Bertie, Windsor officials oppose bridge plans
WINDSOR – Town and county officials are balking at the North Carolina Department of Transportation’s suggestion to close the Cashie River bridge, spanning US 17 Business, in Windsor next year during the process of improving the structure.
At a meeting of the Bertie County Commissioners, County Manager Zee Lamb told the board of the state’s plan.
“They said they could do it quicker if they closed the bridge for three months,” he stated.
Lamb continued, “But if they did close it, it would disrupt this community.
Response times for emergency personnel would be much longer as all traffic would have to be rerouted to Green’s Cross.”
In order to get from one side of the river to the other if the bridge were closed, traffic would have to be detoured by 15 miles.
Windsor Mayor Bob Spivey reportedly first alerted county officials to the state’s new idea and informed them that the town was formally opposing the suggestion.
The county commissioners apparently are also in opposition as they made a motion to also not allow the state to close the road.
“We should support keeping this road open, and letting them do it (bridge repairs) one lane at a time,” Lamb commented.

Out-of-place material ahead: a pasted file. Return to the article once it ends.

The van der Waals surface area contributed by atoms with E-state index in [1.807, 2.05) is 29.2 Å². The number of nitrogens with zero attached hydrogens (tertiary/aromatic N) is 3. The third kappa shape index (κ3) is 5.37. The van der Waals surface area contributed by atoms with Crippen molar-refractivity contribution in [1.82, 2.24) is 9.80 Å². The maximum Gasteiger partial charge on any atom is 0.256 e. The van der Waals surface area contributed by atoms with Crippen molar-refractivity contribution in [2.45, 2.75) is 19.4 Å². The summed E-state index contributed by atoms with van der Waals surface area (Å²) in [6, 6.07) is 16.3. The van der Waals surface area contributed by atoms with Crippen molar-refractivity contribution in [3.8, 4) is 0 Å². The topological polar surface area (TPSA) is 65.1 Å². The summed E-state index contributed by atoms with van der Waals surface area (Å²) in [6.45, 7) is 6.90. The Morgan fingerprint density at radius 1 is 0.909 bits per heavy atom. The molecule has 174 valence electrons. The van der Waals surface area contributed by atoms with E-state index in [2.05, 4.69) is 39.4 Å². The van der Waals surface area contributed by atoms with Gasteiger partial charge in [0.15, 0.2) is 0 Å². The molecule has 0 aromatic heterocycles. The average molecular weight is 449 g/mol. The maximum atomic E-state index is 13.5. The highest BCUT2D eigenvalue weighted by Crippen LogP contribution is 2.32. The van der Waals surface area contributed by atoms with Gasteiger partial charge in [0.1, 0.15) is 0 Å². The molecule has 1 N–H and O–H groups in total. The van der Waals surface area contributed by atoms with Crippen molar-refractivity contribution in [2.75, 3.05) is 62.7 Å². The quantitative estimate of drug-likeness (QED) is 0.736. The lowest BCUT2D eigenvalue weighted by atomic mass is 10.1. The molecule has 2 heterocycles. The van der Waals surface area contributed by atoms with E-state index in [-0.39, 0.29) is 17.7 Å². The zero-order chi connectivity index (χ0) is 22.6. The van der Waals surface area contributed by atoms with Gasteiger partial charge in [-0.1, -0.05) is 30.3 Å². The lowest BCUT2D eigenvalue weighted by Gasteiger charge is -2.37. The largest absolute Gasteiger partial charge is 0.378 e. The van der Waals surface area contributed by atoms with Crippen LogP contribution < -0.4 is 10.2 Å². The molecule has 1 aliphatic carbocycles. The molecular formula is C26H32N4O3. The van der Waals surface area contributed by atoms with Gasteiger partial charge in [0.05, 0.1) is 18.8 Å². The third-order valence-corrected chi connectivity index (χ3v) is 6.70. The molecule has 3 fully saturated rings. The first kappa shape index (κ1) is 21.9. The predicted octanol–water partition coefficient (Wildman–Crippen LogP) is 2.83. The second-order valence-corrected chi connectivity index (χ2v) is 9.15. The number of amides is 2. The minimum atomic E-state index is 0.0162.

Doing an offsite detour, in which the bridge would be closed completely for several months, would cost a total of $1,028,100 and construction could be completed in an estimated 97 working days (about 6 months).
Closing one lane of traffic at a time would cost a total of $1,404,900 and would take a total of 200 working days.
However, it appears that town and county officials agree that the added travel time for citizens, as well as the added emergency response time and rerouting of school buses, is not worth the saved money and construction time.
DOT has reportedly already begun the process of right-of-way acquisition as of June of this year and construction is slated to begin in June of 2009.
According to the staged construction plan, that means starting next June traffic going across the bridge will be placed in a one-lane, two-way pattern for two years while the repairs are made.
DOT plans call for a 15-foot widening and structural improvements for the bridge.